How Partners Healthcare and Southern New Hampshire University are Providing College Certification Programs to Upskill Employees

According to a 2014 study from IBM, “75 to 80 percent of managers believe effective training is critical to project success,” and “skill levels linked to business value yield a 10 percent increase in productivity.”

To keep up with skills demand, increasingly more people are upskilling or going back to school after they’ve entered the workforce. Partners Healthcare has teamed up with Southern New Hampshire University to create an upskilling certification program to help Partners’ employees with workforce development.

Dena Lerra, Program Manager in the Workforce Development Department at Partners Healthcare, says the program can help their employees enhance their skills, keep up with changing job expectations, and even get promoted.

“Years ago a practice secretary at a doctor’s office might check in patients, check out, collect copays, schedule, you know, their next appointment. But due to many factors including our economic climate, tighter budgets, many hiring factors, these practice secretaries may have or now have expanded roles,” she says.

“So they may be working more closely with families, more closely with clinicians. Maybe even training clinicians on computer systems and also just doing a lot more with the patients and families and also behind the scenes.”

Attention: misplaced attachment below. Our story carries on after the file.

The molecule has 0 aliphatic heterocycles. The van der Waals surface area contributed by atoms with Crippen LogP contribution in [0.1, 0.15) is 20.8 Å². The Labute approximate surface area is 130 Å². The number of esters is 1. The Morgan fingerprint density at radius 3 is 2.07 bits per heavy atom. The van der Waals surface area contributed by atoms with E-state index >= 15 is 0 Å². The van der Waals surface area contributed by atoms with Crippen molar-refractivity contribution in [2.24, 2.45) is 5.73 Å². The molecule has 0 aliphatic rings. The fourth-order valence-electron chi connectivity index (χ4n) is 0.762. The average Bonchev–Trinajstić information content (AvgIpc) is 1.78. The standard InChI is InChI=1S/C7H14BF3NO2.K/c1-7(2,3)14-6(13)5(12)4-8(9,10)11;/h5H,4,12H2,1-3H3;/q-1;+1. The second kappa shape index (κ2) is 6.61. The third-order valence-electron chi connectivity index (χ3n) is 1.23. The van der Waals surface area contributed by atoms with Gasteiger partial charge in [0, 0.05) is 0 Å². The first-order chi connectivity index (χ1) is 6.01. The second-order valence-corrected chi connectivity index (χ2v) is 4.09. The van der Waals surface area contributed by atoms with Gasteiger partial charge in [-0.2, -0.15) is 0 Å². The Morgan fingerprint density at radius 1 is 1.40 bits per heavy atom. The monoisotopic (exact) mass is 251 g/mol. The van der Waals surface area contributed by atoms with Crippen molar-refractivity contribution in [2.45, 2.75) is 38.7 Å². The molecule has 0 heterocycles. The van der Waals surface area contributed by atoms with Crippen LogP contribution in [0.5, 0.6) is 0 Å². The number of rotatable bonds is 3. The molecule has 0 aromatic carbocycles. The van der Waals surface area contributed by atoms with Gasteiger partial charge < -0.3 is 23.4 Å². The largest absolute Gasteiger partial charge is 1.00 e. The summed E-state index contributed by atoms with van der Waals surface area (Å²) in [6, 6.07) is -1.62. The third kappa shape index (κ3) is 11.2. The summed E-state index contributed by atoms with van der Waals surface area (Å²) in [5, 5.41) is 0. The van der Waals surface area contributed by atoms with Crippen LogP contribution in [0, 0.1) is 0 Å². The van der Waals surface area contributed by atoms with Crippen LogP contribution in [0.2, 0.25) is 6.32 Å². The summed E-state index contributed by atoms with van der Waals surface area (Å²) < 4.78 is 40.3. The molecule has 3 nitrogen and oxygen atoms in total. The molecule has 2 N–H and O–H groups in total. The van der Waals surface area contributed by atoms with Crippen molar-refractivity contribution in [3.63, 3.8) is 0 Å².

Upskilling or obtaining a degree can be difficult while you’re working full-time. So in collaboration with College for America, the certification program allows for learning and time flexibility. According to Melissa Goldberg, Director of Workforce Insights at Southern New Hampshire University, the program is self-directed, so participants can learn on their own time and pick which topics they need to focus on.

“The program was developed specifically to meet the needs of working adults and address changes and challenges they face with more traditional college programs,” she says. “The curriculum is all project based. Rather than letter grades, students actually demonstrate mastery in those competencies. And they do so by completing projects that are often offered in the context of a workplace.”

Listen in to our interview with Dena Lerra and Melissa Goldberg to learn more about how organizations can invest in employee education and development to help them grow personally, and to help meet market demand.

This podcast episode is sponsored by Commonwealth Corporation, Massachusetts’ public-private corporation focused on narrowing the skills gap and supporting the state’s businesses, workers, and learners.

To learn more about Commonwealth Corporation’s grant programs and Governor Charlie Baker’s Commission on Digital Innovation and Lifelong Learning, visit

Mariel Cariker

Mariel Cariker

Mariel is a Boston-based freelance writer and audio producer who has covered news, technology and innovation for public media groups including WBUR and WGBH. Outside of work, she performs and writes spoken word poetry and voraciously reads true crime novels.